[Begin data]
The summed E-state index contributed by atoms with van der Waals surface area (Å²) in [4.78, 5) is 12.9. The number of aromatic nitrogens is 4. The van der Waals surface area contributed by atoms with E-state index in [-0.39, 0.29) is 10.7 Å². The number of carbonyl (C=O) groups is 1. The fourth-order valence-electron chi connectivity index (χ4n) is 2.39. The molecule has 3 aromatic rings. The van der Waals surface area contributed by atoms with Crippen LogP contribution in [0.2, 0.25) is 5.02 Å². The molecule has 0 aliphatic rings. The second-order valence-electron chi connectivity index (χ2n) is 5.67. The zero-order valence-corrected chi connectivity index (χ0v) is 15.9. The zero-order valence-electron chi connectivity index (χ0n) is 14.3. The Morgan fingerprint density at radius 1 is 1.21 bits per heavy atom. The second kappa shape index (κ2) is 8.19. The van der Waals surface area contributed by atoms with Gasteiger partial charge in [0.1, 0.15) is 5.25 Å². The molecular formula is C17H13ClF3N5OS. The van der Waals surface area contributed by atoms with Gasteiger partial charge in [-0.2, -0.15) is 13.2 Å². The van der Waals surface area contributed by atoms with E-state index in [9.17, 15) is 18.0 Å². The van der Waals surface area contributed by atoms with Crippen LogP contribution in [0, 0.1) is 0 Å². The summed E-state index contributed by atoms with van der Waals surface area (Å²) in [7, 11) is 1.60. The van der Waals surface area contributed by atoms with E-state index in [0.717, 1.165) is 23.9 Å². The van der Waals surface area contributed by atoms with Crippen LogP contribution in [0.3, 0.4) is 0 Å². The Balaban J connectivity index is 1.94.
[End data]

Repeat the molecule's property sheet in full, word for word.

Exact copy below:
The summed E-state index contributed by atoms with van der Waals surface area (Å²) in [4.78, 5) is 12.9. The number of aromatic nitrogens is 4. The van der Waals surface area contributed by atoms with E-state index in [-0.39, 0.29) is 10.7 Å². The number of carbonyl (C=O) groups is 1. The fourth-order valence-electron chi connectivity index (χ4n) is 2.39. The molecule has 3 aromatic rings. The van der Waals surface area contributed by atoms with Crippen LogP contribution in [0.2, 0.25) is 5.02 Å². The molecule has 0 aliphatic rings. The second-order valence-electron chi connectivity index (χ2n) is 5.67. The zero-order valence-corrected chi connectivity index (χ0v) is 15.9. The zero-order valence-electron chi connectivity index (χ0n) is 14.3. The Morgan fingerprint density at radius 1 is 1.21 bits per heavy atom. The second kappa shape index (κ2) is 8.19. The van der Waals surface area contributed by atoms with Gasteiger partial charge in [0.1, 0.15) is 5.25 Å². The molecular formula is C17H13ClF3N5OS. The van der Waals surface area contributed by atoms with Gasteiger partial charge in [-0.2, -0.15) is 13.2 Å². The van der Waals surface area contributed by atoms with E-state index in [9.17, 15) is 18.0 Å². The van der Waals surface area contributed by atoms with Crippen LogP contribution in [0, 0.1) is 0 Å². The summed E-state index contributed by atoms with van der Waals surface area (Å²) in [7, 11) is 1.60. The van der Waals surface area contributed by atoms with E-state index in [0.717, 1.165) is 23.9 Å². The van der Waals surface area contributed by atoms with Crippen LogP contribution in [0.3, 0.4) is 0 Å². The Balaban J connectivity index is 1.94.